Tube map redrawn with names of notable women instead of stations.
Reimagined Tube map from TfL and City of Women.

TfL has on Tuesday launched a reimagined version of the Tube map featuring the names of trailblazing women to mark International Women’s Day.

A partnership between TfL and City of Women, the new map sees station names replaced with the names of iconic women from the fields of sports, art, activism, medicine and beyond.

In addition to well-known figures such as Florence Nightingale, Amy Winehouse and Emmeline Pankhurst, the map also invites Londoners to celebrate women from TfL’s history such as Hannah Dadds, the first woman to become a Tube driver, and Jill Viner — the first female London bus driver.

The project is the brainchild of Reni Eddo-Lodge, author of best-selling book Why I’m No Longer Talking To White People About Race, and actress Emma Watson, who were inspired by a similar project in New York by Rebecca Solnit.

Reni Eddo-Lodge said: “As a Londoner, I’ve walked the streets of this city for decades, not conscious of the fact that so many of the city’s place names have a fascinating etymology. These iconic places are named after pubs, and parks, gates and members of the monarchy, but I was excited to give the map a feminist refresh. Our map switches the focus to women and non-binary people, contemporary and historic, who have made indelible marks on the city’s trajectory.  I hope it helps you think about your surroundings differently!”

In addition to the reimagined Tube map, TfL has also launched a six-week exhibition at Victoria station featuring portraits of some of the women who work to keep London’s transport network moving.

With the theme of this year’s International Women’s Day being “break the bias”, TfL has said it hopes the exhibition will inspire more women to consider a career in transport.

The poster display will be available to view as passengers move between platforms at Victoria station.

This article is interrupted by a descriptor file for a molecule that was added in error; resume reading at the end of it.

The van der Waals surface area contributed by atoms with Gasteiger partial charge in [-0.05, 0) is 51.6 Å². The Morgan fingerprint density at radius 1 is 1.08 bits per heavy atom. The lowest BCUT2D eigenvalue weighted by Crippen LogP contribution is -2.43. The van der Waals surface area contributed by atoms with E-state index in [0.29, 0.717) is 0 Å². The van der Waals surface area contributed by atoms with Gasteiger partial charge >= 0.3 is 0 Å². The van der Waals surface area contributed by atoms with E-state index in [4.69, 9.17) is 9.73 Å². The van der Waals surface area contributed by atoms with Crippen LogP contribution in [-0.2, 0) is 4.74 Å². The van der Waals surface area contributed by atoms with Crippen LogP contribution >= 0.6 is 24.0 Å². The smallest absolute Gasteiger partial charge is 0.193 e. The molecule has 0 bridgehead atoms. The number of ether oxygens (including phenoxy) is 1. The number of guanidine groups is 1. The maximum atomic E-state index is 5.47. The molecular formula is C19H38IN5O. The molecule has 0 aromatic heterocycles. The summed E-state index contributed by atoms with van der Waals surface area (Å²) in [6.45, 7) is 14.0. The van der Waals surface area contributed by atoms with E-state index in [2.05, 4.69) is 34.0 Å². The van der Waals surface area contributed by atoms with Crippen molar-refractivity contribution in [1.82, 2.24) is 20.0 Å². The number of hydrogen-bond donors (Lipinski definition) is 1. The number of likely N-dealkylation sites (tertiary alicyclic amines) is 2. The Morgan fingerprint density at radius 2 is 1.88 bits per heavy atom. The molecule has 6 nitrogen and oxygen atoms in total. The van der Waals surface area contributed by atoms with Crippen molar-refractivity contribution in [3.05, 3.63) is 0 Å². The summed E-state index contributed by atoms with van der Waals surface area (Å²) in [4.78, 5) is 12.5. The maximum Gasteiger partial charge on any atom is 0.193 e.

An interactive version of the map developed by Dr Leah Lovett at University College London is available online, which features biographies and interviews with some of the women who are featured.

Oxford Circus is renamed Evelyn Mary Dove. She was a singer and actress. Between 1939 and 1949 she worked for the BBC, starring in many radio shows, and in the late 1950s she appeared on television and starred in a number of West End musicals.

Euston Square is renamed Noor Inayat Khan. She was also known as Nora Baker, and was a radio operator and special operations officer for the British Forces during World War II. Noor spent much of her childhood in Paris, the child of Hazarat Inayat Khan, a Sufi religious teacher, and his wife Ora Ray Baker. With the onset of the Second World War, her family were forced to flee to Britain. Noor enlisted in the Women’s Auxiliary Air Force and trained as a radio operator, using the name Nora Baker to disguise her Indian parentage. Under the codename Madeleine, Khan was flown to occupied France in June 1943 with a false identity and cover story. In July of that year her network was compromised, and Noor was arrested and later executed at Dachau. She received posthumous honours including the French Croix de Guerre, an MBE and the George Cross.

Warren Street is renamed Virginia Woolf. She is recognised as one of the most innovative writers of the 20th century. A novelist and prolific writer of essays, diaries, letters and biographies, she is also known for being a central member of the inter-war Bloomsbury Group. Her writing explores many of the central ideas of modernism — the fast-changing world of the 20th century, the city, time, memory and the subconscious mind.

Goodge Street is renamed Mary Prince. She was a freed slave, writer and abolitionist, who became the first black woman in Britain to write an autobiography, The History of Mary Prince, A West Indian Slave, published in 1831. Born enslaved, Prince was brought to England by final owner, John Adams Wood in 1828. She emancipated herself in 1829, leaving the Woods’ household and engaging with the Anti-Slavery Society. She was then employed by Thomas Pringle, who helped her to publish her autobiography. Prince’s life after the publication of her book is unknown; however the story provided an important black female perspective within the abolitionist movement.

Tottenham Court Road is renamed Elizabeth Jesser Reid. She was an abolitionist, philanthropist, and founder of Bedford College in Bloomsbury. Reid was the daughter of a wealthy Unitarian ironmonger. In 1821 she married John Reid, a physician, who died thirteen months later. Her husband’s death left her with a substantial independent income, which she used for charitable purposes. She knew many American anti- slavery campaigners, attending the General Anti-Slavery Convention in London in 1840, and was friends with Sarah Parker Remond, the first Black woman to undertake a lecture tour on the subject of slavery in Britain. In 1849 she founded Bedford College, the first higher education college for women in Britain.